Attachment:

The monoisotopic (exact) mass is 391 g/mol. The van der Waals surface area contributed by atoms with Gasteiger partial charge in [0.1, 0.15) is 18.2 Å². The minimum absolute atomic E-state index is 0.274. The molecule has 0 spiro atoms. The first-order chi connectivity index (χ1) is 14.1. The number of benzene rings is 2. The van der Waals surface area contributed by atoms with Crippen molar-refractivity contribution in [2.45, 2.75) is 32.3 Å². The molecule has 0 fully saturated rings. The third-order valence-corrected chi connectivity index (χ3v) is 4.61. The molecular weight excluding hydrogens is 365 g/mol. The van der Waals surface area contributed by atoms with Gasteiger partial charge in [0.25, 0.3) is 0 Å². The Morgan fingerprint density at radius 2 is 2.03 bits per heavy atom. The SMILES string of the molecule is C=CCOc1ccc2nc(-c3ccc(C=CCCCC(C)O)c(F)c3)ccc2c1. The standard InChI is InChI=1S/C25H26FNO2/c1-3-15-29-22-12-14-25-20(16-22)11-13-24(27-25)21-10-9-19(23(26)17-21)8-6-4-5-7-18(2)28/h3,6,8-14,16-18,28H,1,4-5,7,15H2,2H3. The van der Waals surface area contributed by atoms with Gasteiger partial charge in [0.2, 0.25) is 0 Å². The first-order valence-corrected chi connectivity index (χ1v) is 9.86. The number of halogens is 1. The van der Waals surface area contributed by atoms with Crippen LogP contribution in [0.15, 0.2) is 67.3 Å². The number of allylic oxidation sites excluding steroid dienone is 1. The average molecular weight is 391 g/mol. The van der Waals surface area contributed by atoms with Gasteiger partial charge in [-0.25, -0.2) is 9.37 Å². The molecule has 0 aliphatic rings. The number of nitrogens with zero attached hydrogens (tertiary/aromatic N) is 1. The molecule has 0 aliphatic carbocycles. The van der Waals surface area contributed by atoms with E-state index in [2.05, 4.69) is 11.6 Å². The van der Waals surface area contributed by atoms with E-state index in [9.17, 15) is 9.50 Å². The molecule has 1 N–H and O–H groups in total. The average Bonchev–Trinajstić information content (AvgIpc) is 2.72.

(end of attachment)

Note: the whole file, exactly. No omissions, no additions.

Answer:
The monoisotopic (exact) mass is 391 g/mol. The van der Waals surface area contributed by atoms with Gasteiger partial charge in [0.1, 0.15) is 18.2 Å². The minimum absolute atomic E-state index is 0.274. The molecule has 0 spiro atoms. The first-order chi connectivity index (χ1) is 14.1. The number of benzene rings is 2. The van der Waals surface area contributed by atoms with Crippen molar-refractivity contribution in [2.45, 2.75) is 32.3 Å². The molecule has 0 fully saturated rings. The third-order valence-corrected chi connectivity index (χ3v) is 4.61. The molecular weight excluding hydrogens is 365 g/mol. The van der Waals surface area contributed by atoms with Gasteiger partial charge in [0.25, 0.3) is 0 Å². The Morgan fingerprint density at radius 2 is 2.03 bits per heavy atom. The SMILES string of the molecule is C=CCOc1ccc2nc(-c3ccc(C=CCCCC(C)O)c(F)c3)ccc2c1. The standard InChI is InChI=1S/C25H26FNO2/c1-3-15-29-22-12-14-25-20(16-22)11-13-24(27-25)21-10-9-19(23(26)17-21)8-6-4-5-7-18(2)28/h3,6,8-14,16-18,28H,1,4-5,7,15H2,2H3. The van der Waals surface area contributed by atoms with Gasteiger partial charge in [0.2, 0.25) is 0 Å². The first-order valence-corrected chi connectivity index (χ1v) is 9.86. The number of halogens is 1. The van der Waals surface area contributed by atoms with Crippen LogP contribution in [0.15, 0.2) is 67.3 Å². The number of allylic oxidation sites excluding steroid dienone is 1. The average molecular weight is 391 g/mol. The van der Waals surface area contributed by atoms with Gasteiger partial charge in [-0.25, -0.2) is 9.37 Å². The molecule has 0 aliphatic rings. The number of nitrogens with zero attached hydrogens (tertiary/aromatic N) is 1. The molecule has 0 aliphatic carbocycles. The van der Waals surface area contributed by atoms with E-state index in [2.05, 4.69) is 11.6 Å². The van der Waals surface area contributed by atoms with E-state index in [9.17, 15) is 9.50 Å². The molecule has 1 N–H and O–H groups in total. The average Bonchev–Trinajstić information content (AvgIpc) is 2.72.